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Stanford University Physicists Uncover Correlation between Bitcoin Transactions and Laws of Nature


Stanford University Physicists Uncover Correlation between Bitcoin Transactions and Laws of Nature

Bitcoin ushered in a new class of asset in 2009, but nowadays, the novel financial instrument has reached somewhat of a peak with its popularity skyrocketing as never before. This growing interest increasing acceptance has also paved the way for several research studies on the subject. On April 23, 2018, a study uncovered a strange similarity between bitcoin transactions and the structure of swirling liquid.

Bitcoin transactions may help explain natural processes

The study, which was performed at Stanford University, found a strange connection between the digital currency network transactions and natural processes. According to the study, these findings may help validate and streamline procedures in the developments of drugs, and even help explain a new theory for the universe.

The Stanford National Academy of sciences authored by a doctoral student called William Gilpin published the findings. In the document, Gilpin explains how swirling liquids follow the same exact principles as digital currency transactions.

Transactions on the blockchain are encrypted using a complex mathematical sequence called the cryptographic hash. According to Gilpin, these hash functions operate by mathematically changing the digital information contained in a unique cryptographic output key that protects the input.

Similar to that, Gilpin argues that the principal laws ruling swirling liquids behave much the same way. The study begins with the following introduction:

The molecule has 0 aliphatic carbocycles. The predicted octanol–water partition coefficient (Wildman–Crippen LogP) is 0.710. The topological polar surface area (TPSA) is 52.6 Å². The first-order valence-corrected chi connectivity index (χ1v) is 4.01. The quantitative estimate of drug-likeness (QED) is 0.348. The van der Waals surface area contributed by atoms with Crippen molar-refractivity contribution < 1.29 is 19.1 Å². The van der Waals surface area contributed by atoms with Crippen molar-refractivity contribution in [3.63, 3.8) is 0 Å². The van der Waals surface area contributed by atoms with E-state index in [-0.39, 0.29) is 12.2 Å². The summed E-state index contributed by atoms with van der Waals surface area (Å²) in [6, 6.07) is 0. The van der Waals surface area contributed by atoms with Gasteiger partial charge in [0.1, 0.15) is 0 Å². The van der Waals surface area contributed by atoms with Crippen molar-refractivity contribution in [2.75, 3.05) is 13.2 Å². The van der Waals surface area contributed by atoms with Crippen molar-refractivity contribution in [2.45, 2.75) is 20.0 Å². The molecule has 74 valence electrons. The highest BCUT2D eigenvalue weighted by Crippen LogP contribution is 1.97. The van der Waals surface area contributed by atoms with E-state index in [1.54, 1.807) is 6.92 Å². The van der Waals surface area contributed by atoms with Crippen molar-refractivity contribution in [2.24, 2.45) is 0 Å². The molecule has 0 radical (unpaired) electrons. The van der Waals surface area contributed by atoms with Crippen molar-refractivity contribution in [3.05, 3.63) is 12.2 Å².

“An essential component of digital communication is hashing, in which a complex piece of information (a document, video, etc.) is mathematically transformed into a unique signature that can later be used to identify the original piece of data. Here, we show that this process bears a strong similarity to the chaotic behavior of certain types of flows observed when ordinary fluids mix, such as the stirring of dye into water. We use this analogy between rearranging information and stirring a fluid to construct a fluid-based hash function with comparable properties to traditional algorithms.”


After using a principle called chaotic mixing, Gilpin found that the equations involved in mixing a fluid and a cryptographic hash function bared strong similarities.

Gilpin stresses:

“I wasn’t expecting it to perform that well. When it looked like it satisfied every property of a hash function I started getting really excited. It suggests that there’s something more fundamental going on with how chaotic math is acting.”

Hash Function as a Universal law

The finding may indeed be helpful as it can help develop new and more secure ways of protecting information. Besides that, it can also be used to improve the development of drugs that require mixing several fluids at specific points in time. Gilpin explains that the dynamics of a hash function is very similar to the dynamics of swirling liquids, which is advantageous insofar as it decreases the margin of error.

Gilpin goes on saying:

“If you don’t form the correct arrangement when you’re done, then you know that one of your processes didn’t go right. The chaotic property ensures that you’re not going to accidentally get a final product that looks correct.”

Gilpin also concludes that the study also shows that cryptographic computations seem to be part of a universal law as they exist not only in the digital world but also in nature.

Gilpin explains that “Something as ordinary as a fluid is still performing computations. It’s not something only humans tell computers to do. It’s something that nature does, and it shows up in the structure of how things form. Having an actual physical model and showing that this is a naturally occurring process might open up new ways to think about those functions.”

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